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In the Media | April 2014

Fed Gov Tarullo: Mon Pol Can Help Address Long-Term Unemplymnt

By Brai Odion-Esene
MNI | Deutsche Börse Group, April 9, 2014. All Rights Reserved.

WASHINGTON (MNI) – Federal Reserve Board Gov. Daniel Tarullo Wednesday night argued that monetary policy can play an important role in helping the nation's long-term unemployment, saying the Fed right now should not be overly concerned with how much of the slow pace of job creation is due to structural factors outside its control.

"The very accommodative monetary policy of the past five years has contributed significantly to the extended, moderate recoveries of gross domestic product (GDP) and employment," Tarullo said in remarks prepared for the Levy Economics Institute's Hyman Minsky Conference.

And to underline that he does not favor tightening monetary policy anytime soon, Tarullo said because of the modest growth in place for several years, "it seems less likely that we will experience a growth spurt in the next couple of years that would engender concerns about rapid wage pressures and changes in inflation expectations."

Voicing his concerns about slow U.S. productivity growth, widening income inequality, and long-term unemployment, Tarullo stressed that while monetary policy "cannot be the only, or even the principal," tool in counteracting these longer-term trends, "that is not to say it is irrelevant."

"Monetary policies directed toward achieving the statutory dual mandate of maximum employment and price stability can help reduce underemployment associated with low aggregate demand," he added, a statement that echoes Fed Chair Janet Yellen's commitment to tackling the nation's jobs crisis.

"To the degree that monetary policy can prevent cyclical phenomena such as high unemployment and low investment from becoming entrenched, it might be able to improve somewhat the potential growth rate of the economy over the medium term," he said.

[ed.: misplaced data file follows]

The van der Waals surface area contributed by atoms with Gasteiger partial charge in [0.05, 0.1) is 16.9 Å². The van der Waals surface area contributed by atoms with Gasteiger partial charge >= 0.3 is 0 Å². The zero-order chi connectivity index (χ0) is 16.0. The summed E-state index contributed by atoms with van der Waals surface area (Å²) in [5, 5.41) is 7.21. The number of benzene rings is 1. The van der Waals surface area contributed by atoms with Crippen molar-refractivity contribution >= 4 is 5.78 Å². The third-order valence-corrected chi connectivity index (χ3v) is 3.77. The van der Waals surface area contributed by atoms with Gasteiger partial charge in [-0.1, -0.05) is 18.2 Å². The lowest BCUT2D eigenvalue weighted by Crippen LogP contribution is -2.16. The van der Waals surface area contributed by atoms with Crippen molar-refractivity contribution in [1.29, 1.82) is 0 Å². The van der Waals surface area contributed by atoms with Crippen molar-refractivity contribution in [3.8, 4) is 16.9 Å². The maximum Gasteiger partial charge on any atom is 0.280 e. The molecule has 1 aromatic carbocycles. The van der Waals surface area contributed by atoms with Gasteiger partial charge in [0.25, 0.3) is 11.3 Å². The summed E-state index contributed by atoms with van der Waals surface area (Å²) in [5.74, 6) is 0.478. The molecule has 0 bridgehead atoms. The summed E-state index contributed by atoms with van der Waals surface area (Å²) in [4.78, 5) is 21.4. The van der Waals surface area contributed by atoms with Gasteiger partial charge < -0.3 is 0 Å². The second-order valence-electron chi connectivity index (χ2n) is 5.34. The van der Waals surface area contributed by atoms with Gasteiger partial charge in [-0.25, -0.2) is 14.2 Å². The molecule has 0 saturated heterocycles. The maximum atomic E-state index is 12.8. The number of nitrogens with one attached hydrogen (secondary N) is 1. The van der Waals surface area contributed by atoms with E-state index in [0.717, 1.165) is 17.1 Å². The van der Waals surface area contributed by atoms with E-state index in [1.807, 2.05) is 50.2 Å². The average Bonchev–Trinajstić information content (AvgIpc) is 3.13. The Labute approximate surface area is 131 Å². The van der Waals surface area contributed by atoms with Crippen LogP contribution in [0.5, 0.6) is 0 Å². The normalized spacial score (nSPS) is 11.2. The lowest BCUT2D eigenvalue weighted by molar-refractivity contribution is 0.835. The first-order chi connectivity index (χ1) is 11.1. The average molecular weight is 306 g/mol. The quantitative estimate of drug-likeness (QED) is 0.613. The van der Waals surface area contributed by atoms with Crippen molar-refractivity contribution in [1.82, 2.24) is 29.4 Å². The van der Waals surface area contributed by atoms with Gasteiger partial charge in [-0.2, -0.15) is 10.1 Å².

Appointed to the Fed board by President Barack Obama in 2009, Tarullo has a permanent vote on the Fed's policymaking Federal Open Market Committee.

Yellen said she still sees "considerable slack" in the labor market in a March 31 speech, and Tarullo said reducing labor market slack can help lay the foundation "for a more sustained, self-reinforcing cycle of stronger aggregate demand, increased production, renewed investment, and productivity gains."

"Similarly, a stronger labor market can provide a modest countervailing factor to income inequality trends by leading to higher wages at the bottom rungs of the wage scale," he said.

There is uncertainty among both Fed officials and economists regarding how much the high unemployment is due to cyclical factors like low demand, or more structural issues such as a skills mismatch between jobseekers and would-be employers.

Tarullo argued that there is not "as sharp a demarcation between cyclical and structural problems as is sometimes suggested," as "by promoting maximum employment in a stable inflation environment around the FOMC target rate, monetary policy can help set the stage for a vibrant and dynamic economy."

Still, Tarullo advised the FOMC to proceed pragmatically in crafting policy.

"We should remain attentive to evidence that labor markets have actually tightened to the point that there is demonstrable inflationary pressure that would place at risk maintenance of the FOMC's stated inflation target (which, of course, we are currently not meeting on the downside)," he said. "But we should not rush to act preemptively in anticipation of such pressures based on arguments about the potential increase in structural unemployment in recent years."

"In this regard, the issue of how much structural damage has been suffered by the labor market is of less immediate concern today in shaping monetary policy than it might have been had we experienced a period of rapid growth during the recovery," he said.

Outside of actions being taken by the Fed, Tarullo also called on fiscal policymakers to also take a more forceful approach in helping the economy.

"A pro-investment policy agenda by the government could help address some of our nation's long-term challenges by promoting investment in human capital, particularly for those who have seen their share of the economic pie shrink, and by encouraging research and development and other capital investments that increase the productive capacity of the nation," he said.

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